Re: [DNSOP] Concerns around deployment of DNS over HTTPS (DoH)

Brian Dickson <> Sun, 24 March 2019 11:48 UTC

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From: Brian Dickson <>
Date: Sun, 24 Mar 2019 04:48:27 -0700
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To: Kenji Baheux <>
Cc: Wes Hardaker <>, " WG" <>
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Subject: Re: [DNSOP] Concerns around deployment of DNS over HTTPS (DoH)
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On Sat, Mar 23, 2019 at 10:44 PM Kenji Baheux <kenjibaheux=> wrote:

> On Sat, Mar 23, 2019, 13:04 Wes Hardaker <> wrote:
>> Kenji Baheux <> writes:
>> >   * We are considering a first milestone where Chrome would do an
>> automatic
>> >     upgrade to DoH when a user’s existing resolver is capable of it.
>> Sorry for the delayed question, but with respect to this bullet:
>> 1) Do you have evidence that DOH is faster than DOT, since speed was one
>> of your goals?
> Speed isn't a primary goal, hence the use of "hopefully". Based on
> Mozilla's early results [1], there is hope that the performance will be
> improved at the high percentiles and remain neutral/acceptable otherwise.
> [1]
>> 2) What other reasons are you considering when doing DOH instead of DOT
>> to protect privacy.
> We are not considering DOT, just DOH.

I sincerely hope you reconsider this position.

See below on a variety of factors on why DoT >> DoH, for enterprise

The concerns that have been raised about blocking DoT are, IMHO, somewhat
"red herrings".
The specific blocking scenarios are likely to be "block all DoT EXCEPT this
specific set of DoT servers", which is not the same as "blocking DoT". In
particular, it does not downgrade to Do53.

However, it is much more likely, at least in enterprises (especially in
data centers or in multiple security zones) that DoH will be blocked
entirely, while DoT will be restricted (but not blocked).

> I believe that there has been many discussions in the past that offered
> reasons why a browser / ... would naturally prefer DoH over DoT.
> I don't think I have anything to add that would sway the debate in way or
> another. In fact, I think it's fair to say that the debate is unlikely to
> come to an end anytime soon.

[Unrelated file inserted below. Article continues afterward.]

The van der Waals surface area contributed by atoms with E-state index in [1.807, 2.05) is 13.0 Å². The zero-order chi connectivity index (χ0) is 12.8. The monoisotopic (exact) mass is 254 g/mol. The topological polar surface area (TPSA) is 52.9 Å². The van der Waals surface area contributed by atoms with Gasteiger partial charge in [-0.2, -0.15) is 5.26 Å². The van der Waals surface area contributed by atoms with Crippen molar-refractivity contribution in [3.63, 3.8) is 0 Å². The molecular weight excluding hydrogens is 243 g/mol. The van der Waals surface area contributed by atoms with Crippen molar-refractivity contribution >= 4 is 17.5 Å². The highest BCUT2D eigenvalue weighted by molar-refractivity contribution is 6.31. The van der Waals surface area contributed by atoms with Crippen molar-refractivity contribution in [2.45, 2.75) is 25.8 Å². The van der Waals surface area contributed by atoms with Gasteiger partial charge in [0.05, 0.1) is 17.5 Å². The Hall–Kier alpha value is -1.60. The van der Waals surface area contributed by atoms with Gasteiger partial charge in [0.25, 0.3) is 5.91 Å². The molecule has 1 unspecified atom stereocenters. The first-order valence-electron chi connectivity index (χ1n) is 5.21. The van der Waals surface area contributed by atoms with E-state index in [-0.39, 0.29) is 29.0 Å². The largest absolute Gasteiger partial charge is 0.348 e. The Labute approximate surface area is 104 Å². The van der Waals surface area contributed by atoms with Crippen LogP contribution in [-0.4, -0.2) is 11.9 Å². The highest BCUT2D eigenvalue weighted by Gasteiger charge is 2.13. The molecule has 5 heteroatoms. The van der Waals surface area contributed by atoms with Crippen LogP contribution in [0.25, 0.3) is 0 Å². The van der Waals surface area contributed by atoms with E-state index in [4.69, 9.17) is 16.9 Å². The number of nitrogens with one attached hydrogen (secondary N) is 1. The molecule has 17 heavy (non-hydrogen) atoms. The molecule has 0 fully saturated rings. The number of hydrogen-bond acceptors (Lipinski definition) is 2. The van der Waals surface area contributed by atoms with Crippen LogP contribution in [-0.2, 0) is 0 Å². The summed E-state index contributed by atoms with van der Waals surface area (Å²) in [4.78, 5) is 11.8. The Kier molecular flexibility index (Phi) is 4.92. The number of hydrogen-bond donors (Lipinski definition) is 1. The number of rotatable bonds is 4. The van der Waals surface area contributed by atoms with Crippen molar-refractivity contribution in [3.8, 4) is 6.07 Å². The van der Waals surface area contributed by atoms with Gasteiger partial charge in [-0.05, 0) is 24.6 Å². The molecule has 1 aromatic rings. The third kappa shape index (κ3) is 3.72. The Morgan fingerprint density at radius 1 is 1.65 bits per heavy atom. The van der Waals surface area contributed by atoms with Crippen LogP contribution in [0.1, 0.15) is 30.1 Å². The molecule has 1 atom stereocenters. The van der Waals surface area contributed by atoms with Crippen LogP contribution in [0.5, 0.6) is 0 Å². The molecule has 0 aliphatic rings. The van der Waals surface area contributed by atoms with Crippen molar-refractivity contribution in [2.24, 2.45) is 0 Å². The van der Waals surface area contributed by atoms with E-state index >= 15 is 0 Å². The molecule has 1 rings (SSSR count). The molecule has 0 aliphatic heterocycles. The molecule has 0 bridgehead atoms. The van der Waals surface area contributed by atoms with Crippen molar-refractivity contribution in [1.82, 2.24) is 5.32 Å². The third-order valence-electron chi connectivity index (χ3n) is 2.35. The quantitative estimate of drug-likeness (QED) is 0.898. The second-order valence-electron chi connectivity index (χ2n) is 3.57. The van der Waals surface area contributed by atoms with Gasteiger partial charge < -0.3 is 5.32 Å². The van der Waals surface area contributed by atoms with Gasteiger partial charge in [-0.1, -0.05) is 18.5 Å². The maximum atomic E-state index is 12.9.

> Instead, I imagine it would be more effective to focus on specific
> scenarios: who are the actors, what do they want or accept/understand, is
> the scenario reasonable to all parties involved, what can they do, etc.
Let me give some specific examples of actors, including DNS operators, DNS
software maintainers, malware and other bad actors (with very specific
examples), and CIO/CISO types.

DNS operators (i.e. those operating recursive dns resolvers) generally have
specific existing environments, consisting of selected DNS software
vendor(s), DNS configurations, plus additional DNS-related components.
Changing software vendors is not something done lightly, and generally
requires compelling reasons. Many aspects of DNS configurations do not work
the same, or at all, if vendors are switched.

DNS operations frequently entails a number of additional elements,
including policies for resolution (white lists, black lists, dynamic
white/black lists), security-zone specific configuration elements
(typically maintained with automation tools), logging, inspection,
alerting, and active mitigations (such as RPZ).

DNS operations may involve combinations of caching, recursive resolution,
forwarding, including on a "split-brain" server, and sometimes integrated
authoritative service for a configured set of zones (typically via AXFR

The existing mostly-UDP nature of Do53 is problematic for traffic that
crosses security boundaries, specifically because of the stateless nature
of UDP, and the ability of spoofing source addresses. DoT improves this
aspect of DNS operations considerably.

The incremental development of DoT, compared to Do53, is relatively minor,
and from a software perspective, very constrained in the additional code,
pathways, and ability to inspect/audit the changes to the software. This is
especially true when the same software packages are used, with the DoT
being essentially an upgrade. Upgrade/downgrade of software used by DNS
operators means configuration files, zone files, etc., don't require
modification, limiting the impact of requirements to perform roll-backs if

DNS operators in enterprises often are required to support multiple
environments, including end-users with a large variety of COTS (commercial
off the shelf) equipment, including multiple form factors (desktops,
laptops, tablets, mobile devices), multiple vendors, multiple OS (even
within vendors), multiple applications (everything from OS stub resolvers,
to mail packages, to browsers, to VPN software, to third party
applications), across possibly large ranges of major and minor versions.

The support for multiple environments of greatly simplified, if the same
DNS software packages can be used in multiple environments, including using
a small number of shared caching resolvers (each with their own security
profiles, configurations, etc.).

The operations and support issues strongly lends itself to use of DoT for
inter-security zone resolution, and for shared use across apps/OS/etc which
have DoT enabled and configured. The use of DoT at an egress boundary for
an enterprise, provides the greatest level of all of the features required
and/or desired, for the variety of clients across the enterprise. Operating
the DoT server itself enables all of the functions mentioned above in the
Do53 scenarios (monitoring, alerting, policy, logging, and mitigations). To
the degree permitted/mandated, other aspects of the larger security/privacy
can be centrally administered and enforced (obviously depending on DNS
software implementations providing the necessary features). Examples would
include protection of PII and/or anonymization, log encryption/redaction,

Other security issues not discussed previously in this thread, which
provide context and motivation:
Case #1:
One major enterprise concern, is "information leakage". DNS queries which